With the program, there’s a graphical user interface (GUI) that shows all possible strengths and criteria types that may be needed during the optimization process and workflow. Because the Express version is designed for non-experts and experts, it is easily configurable for adjusting requirements by selecting or deselecting types of analysis as project needs adjust. “That makes it actually very simple to use, you can just say ‘I believe this criteria is what I want to account for in my design process,’ select it and move on,” Stier says. “You do not need to be an expert.”
When working with his bike designs, Stier says that the most useful features within HyperSizer include the large variety of strength criteria already embedded within the software, as well as the static stiffness constraint. By having capabilities already built into the software, he says that the users don’t need to spend time individually defining the criteria because it’s readily available and integrates itself into a guided optimization process.
Going forward, Stier says tools for transient/highly dynamic loads would be most beneficial to develop to help predict mechanical waves propagating through a bike structure. He says that there are current concepts with equivalent static loads to help serve as somewhat of a basis for optimization, but it’s still in the early development stages. “The accuracy of these types of analysis and performance of optimization products that are out there is not as great as it is for static loads,” he says.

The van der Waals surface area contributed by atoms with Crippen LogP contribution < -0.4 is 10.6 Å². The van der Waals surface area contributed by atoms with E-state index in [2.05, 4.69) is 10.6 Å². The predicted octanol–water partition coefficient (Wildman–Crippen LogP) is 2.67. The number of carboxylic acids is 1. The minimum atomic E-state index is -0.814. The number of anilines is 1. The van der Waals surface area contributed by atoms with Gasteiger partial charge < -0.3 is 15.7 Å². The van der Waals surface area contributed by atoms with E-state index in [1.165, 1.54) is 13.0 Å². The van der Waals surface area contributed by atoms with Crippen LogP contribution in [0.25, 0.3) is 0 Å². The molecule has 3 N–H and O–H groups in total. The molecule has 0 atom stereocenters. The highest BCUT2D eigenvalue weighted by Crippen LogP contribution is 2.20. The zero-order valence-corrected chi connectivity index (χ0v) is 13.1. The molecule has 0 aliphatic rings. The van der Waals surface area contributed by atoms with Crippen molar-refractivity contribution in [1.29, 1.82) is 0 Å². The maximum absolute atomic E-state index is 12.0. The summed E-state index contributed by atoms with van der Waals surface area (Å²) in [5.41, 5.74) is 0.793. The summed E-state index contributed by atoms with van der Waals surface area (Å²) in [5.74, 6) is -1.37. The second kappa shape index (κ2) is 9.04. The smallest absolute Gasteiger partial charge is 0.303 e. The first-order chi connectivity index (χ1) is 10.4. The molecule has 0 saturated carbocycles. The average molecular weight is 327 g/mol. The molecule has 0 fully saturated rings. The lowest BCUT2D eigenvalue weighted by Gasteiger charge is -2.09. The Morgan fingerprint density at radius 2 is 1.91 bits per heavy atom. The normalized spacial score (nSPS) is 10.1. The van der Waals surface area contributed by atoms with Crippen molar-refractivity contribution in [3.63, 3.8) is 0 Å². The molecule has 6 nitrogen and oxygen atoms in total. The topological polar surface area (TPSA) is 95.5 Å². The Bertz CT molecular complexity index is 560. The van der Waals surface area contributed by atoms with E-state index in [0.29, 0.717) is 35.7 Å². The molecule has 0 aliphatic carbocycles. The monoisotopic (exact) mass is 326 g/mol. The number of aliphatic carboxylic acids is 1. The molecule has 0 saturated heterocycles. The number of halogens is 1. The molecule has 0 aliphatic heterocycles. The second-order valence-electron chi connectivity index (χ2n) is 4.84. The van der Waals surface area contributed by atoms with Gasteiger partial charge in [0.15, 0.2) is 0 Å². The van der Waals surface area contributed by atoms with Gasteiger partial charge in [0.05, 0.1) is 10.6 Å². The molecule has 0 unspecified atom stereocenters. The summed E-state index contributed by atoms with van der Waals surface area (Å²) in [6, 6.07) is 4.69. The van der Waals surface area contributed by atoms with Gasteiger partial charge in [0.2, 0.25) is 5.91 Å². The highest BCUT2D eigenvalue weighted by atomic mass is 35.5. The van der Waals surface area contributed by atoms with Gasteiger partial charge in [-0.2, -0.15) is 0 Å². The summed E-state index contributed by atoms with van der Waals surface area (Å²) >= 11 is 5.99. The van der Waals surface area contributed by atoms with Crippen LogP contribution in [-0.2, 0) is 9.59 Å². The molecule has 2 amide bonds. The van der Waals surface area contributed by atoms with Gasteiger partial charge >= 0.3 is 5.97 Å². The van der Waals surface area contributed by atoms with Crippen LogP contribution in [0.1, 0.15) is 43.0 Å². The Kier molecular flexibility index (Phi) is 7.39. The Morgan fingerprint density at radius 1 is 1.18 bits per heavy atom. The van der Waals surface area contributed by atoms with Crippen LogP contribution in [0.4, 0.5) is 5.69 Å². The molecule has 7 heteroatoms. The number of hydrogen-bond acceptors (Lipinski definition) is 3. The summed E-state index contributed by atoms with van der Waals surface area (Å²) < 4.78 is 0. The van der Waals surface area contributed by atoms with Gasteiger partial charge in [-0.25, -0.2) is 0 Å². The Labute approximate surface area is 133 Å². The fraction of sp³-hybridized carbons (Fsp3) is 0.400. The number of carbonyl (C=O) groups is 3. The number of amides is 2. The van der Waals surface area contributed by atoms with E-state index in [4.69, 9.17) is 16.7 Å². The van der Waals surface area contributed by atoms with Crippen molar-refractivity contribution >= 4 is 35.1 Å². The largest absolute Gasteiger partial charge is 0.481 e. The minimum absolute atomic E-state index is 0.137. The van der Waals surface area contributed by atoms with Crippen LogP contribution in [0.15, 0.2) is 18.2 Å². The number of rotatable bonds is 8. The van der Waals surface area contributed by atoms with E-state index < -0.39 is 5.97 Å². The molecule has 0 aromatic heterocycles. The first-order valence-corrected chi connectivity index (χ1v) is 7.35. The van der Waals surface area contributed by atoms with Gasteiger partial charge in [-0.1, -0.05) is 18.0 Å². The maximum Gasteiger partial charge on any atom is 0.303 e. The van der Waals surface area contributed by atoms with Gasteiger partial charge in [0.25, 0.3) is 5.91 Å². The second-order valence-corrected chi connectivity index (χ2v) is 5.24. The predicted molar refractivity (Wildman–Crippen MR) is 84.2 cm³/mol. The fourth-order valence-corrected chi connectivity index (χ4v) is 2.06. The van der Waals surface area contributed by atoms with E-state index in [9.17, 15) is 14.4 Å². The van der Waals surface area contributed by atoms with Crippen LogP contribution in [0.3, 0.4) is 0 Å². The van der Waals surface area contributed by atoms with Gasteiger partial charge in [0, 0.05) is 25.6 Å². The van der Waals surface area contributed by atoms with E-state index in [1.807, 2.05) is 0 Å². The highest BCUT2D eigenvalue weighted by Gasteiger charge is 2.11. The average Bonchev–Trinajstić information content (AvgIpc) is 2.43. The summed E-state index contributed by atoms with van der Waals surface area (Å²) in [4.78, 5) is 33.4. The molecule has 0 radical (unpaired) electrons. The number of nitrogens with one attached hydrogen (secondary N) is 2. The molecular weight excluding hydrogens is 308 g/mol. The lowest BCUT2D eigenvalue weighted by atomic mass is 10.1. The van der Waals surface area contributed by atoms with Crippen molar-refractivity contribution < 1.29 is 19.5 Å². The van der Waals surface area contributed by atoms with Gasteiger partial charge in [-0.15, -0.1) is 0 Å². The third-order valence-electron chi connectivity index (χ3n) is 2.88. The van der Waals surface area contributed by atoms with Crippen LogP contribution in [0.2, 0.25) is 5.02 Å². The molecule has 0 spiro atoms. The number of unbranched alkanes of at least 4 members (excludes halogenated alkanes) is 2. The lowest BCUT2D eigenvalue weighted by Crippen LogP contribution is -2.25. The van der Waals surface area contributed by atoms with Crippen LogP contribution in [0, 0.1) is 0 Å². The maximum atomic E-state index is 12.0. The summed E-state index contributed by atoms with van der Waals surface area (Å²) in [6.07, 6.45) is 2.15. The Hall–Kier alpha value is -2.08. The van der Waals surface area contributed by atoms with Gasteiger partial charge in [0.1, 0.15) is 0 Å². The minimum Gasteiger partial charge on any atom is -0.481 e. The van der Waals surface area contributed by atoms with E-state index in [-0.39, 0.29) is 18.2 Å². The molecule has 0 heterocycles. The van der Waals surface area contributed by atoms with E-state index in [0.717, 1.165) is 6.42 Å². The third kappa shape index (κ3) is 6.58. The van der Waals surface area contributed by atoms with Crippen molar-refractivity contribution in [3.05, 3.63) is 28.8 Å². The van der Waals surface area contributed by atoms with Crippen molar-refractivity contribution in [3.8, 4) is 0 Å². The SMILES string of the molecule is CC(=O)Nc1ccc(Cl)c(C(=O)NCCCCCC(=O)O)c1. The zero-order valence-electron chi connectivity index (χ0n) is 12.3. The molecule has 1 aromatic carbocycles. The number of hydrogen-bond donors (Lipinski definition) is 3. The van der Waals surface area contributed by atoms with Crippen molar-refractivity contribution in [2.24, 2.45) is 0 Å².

So where should the industry focus to bring optimization software to the forefront of the design process? Stier says there are three main areas: education, time and software.
For optimization education, the math isn’t always integrated into standard engineering curriculums, but only in mathematic-specific programs. This leads to the software speaking a language more understandable to mathematicians than engineers. “Optimization is not necessarily a big subject yet that every engineer has to take,” Stier says. “That already narrows down the base of people who can use it.”
In addition to the hurdle of specialized knowledge, time constraints also come into play. With increasing product complexity, many engineers aren’t going to want to sit down and do extensive math to figure out an optimized design; their job is to create and manufacture things. Still, people who want to do optimization at least do a basic analysis of their product with simulation, Stier says.
Additionally, software for optimization to date has been incredibly complicated for engineers to use. “A lot of optimization software speaks more the language of mathematicians, even though it is a software made for engineers,” Stier says. This is what HyperSizer Express achieves by having simulation analyses serve as the basis for these optimization models. The user answers questions that make sense for an engineer to ask throughout the design process.
“The perception of engineers out there is: ‘Optimization is nice, but it does not do the job right. It does not help in my day-to-day work. It does not give me an answer that I can really produce,’” Stier says. “That is what we are taking into account for [with HyperSizer Express]. We are restricting the design space in a way that you end up with a manufacturable design.”